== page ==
I sat down at a beach cafe in Cadeques and decided to order tortilla de patatas, a traditional spanish dish made from eggs and potatoes. It's one of my favorite things that I've had so far in Spain so I was really looking forward to a nice hearty meal.

I didn't know just how hearty it would be.

Turns out that the tortilla de patatas was under the bocadillo (sandwich) section, which I didn't realize, so my 4 euros bought me a sandwich made from two thick (half loaf sized) pieces of bread, FILLED with cooked potatoes.

That's right, a potato sandwich!!! Potatoes and bread, nothing else!!

Needless to say, although it tasted good, I simply couldn't eat it as a sandwich, so I ate the potatoes by themselves.

As absurd as this seemed to me, carb on carb, I asked my Food as an Expression of Culture teacher about it and she said it's very common. If these beautiful, skinny Spanish girls really do eat potato sandwiches, I'm ticked out of pure jealousy.

Sunday, September 19, 2010

Desserts, a grave and Dali

I just got back from my adventure up and down Coasta Brava (the "wild coast," just north of Barcelona that reaches up in to southern France). It was beautiful, even with rainy skies. We were able to see Roman and Greek ruins, EAT (the all-caps to let you all know just how much eating I did) in beautiful costal towns, visit the Dali museum, watch TV in English, sleep in pillow-top beds with black-out curtains covering the windows and see a grave of one of the most famous Spanish poets that no one (at least on my trip) had ever heard of. All in all it was a wonderful, fast-paced trip.

Quite possibly my favorite part of the weekend was traveling to Collioure, a tiny french seaside town. We actually only made the trip to see the grave of Antonio Machado. Who is Machado, you may ask (as I did and am still wondering)? Machado was, apparently, a famous Spanish poet who was forced in to Exile during the Spanish Civil War. However, this is still the only information that I know about him. As the time approached when we were suppose to view his grave, there was a noticeable whisper throughout my 80 or so peers, wondering who the heck Machado was. We were all perplexed. But, because we were making a special stop just to view the grave we all assumed that it would be at least slightly spectacular, interesting, weird, cool, neat, pretty...

We got of the bus, made our routine bathroom stop (this time with no toilet paper, yay public bathrooms) and headed toward the gravesite. About three blocks up the road, we turned on to a side street and in to a grave yard. A regular graveyard. However, when I walked in most of the students who were simply walking in front of me in the group were already leaving. I assumed that we were at the wrong place, until a friend came up to me and said "there it is," pointing to an older-looking, but very unsuspecting grave.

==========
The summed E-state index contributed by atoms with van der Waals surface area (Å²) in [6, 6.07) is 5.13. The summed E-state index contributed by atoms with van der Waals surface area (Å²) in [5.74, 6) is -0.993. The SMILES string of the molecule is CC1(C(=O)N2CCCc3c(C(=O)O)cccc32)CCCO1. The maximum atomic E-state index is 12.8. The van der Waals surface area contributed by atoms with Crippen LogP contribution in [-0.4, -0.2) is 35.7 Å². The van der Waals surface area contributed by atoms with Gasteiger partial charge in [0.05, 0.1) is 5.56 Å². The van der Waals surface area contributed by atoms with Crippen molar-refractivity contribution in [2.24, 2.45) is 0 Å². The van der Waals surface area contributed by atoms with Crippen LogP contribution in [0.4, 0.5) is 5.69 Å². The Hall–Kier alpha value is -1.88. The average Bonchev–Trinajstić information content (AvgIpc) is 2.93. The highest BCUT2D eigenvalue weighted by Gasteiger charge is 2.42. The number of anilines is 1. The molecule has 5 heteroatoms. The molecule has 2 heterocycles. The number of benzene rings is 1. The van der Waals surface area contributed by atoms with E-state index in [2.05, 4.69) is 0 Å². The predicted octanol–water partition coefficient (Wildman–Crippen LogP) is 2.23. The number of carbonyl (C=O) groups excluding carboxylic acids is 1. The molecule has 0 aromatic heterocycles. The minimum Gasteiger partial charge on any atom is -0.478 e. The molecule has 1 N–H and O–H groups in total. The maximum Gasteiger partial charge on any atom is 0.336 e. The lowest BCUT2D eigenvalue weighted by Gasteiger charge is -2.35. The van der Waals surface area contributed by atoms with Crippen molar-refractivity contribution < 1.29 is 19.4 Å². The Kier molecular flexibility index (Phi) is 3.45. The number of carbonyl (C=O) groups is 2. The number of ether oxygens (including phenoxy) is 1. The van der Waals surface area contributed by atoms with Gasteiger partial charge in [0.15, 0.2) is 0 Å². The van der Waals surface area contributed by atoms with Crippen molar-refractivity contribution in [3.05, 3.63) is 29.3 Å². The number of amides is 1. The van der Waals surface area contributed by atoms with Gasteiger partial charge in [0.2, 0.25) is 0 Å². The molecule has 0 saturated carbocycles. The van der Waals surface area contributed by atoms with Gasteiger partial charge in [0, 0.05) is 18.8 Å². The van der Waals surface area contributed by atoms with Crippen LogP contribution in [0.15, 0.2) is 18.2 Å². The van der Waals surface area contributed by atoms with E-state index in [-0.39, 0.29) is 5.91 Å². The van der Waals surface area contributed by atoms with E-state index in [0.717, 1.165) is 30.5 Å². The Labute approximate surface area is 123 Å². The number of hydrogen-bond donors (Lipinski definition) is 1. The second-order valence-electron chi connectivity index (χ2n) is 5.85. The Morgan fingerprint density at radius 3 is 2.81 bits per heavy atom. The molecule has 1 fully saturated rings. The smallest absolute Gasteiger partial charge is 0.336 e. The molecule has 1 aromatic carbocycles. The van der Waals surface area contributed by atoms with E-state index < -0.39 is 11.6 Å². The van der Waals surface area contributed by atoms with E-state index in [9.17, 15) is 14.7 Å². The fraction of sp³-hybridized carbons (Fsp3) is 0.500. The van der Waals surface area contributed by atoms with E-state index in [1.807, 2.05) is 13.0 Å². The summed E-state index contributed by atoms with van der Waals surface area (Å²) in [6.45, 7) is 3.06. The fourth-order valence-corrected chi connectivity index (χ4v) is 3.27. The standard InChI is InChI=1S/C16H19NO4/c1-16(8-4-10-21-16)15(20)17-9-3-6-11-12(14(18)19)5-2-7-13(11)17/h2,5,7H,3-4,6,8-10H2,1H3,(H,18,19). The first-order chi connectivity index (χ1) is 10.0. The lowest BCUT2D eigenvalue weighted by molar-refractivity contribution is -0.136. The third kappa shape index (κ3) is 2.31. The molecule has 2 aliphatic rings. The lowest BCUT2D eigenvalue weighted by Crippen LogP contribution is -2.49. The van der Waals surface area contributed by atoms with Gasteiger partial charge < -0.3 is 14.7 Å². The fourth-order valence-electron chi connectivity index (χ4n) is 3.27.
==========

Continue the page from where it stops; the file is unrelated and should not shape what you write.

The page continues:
We travelled to FRANCE to look at a normal grave!!!

Good thing the city was absolutely beautiful, and since we were in France I took the liberty to have two desserts with lunch:
1. A crepe (of course, nutella and bananas...nothing is better)
2. A semi-fired, semi-baked lemony pastry covered in sugar

Also, it turns out that in France, they speak French. This seems very simple, but when you've spent the past three weeks stumbling through Spanish when all you really know how to speak is English and you sit on a bus for 30 minutes, get off and are expected to speak ANOTHER language; it's a shock! I don't even know how to say water in french. So we spoke broken Spanish and everyone else spoke French and I got my desserts.

A wonderful weekend on the coast!

Wednesday, September 15, 2010

Hace Calor!

After my two week stint in Barcelona, I was starting to realize that I was turning, well, grouchy. I wasn't my same smily self, I actually noticed myself frowning and aggressively pushing my way through the crowded metro. As I stepped back to really think about it, I was becoming a stereotypical big city girl and honestly I didn't like how that looked. But, what can you do when you smile at little old men and women (knowing that all of all the people who will smile back at you, they're sure things) and they give you dirty looks.

This cold facade has finally ended and I'm back to my same old self thanks to one lady on the Metro, Tuesday morning.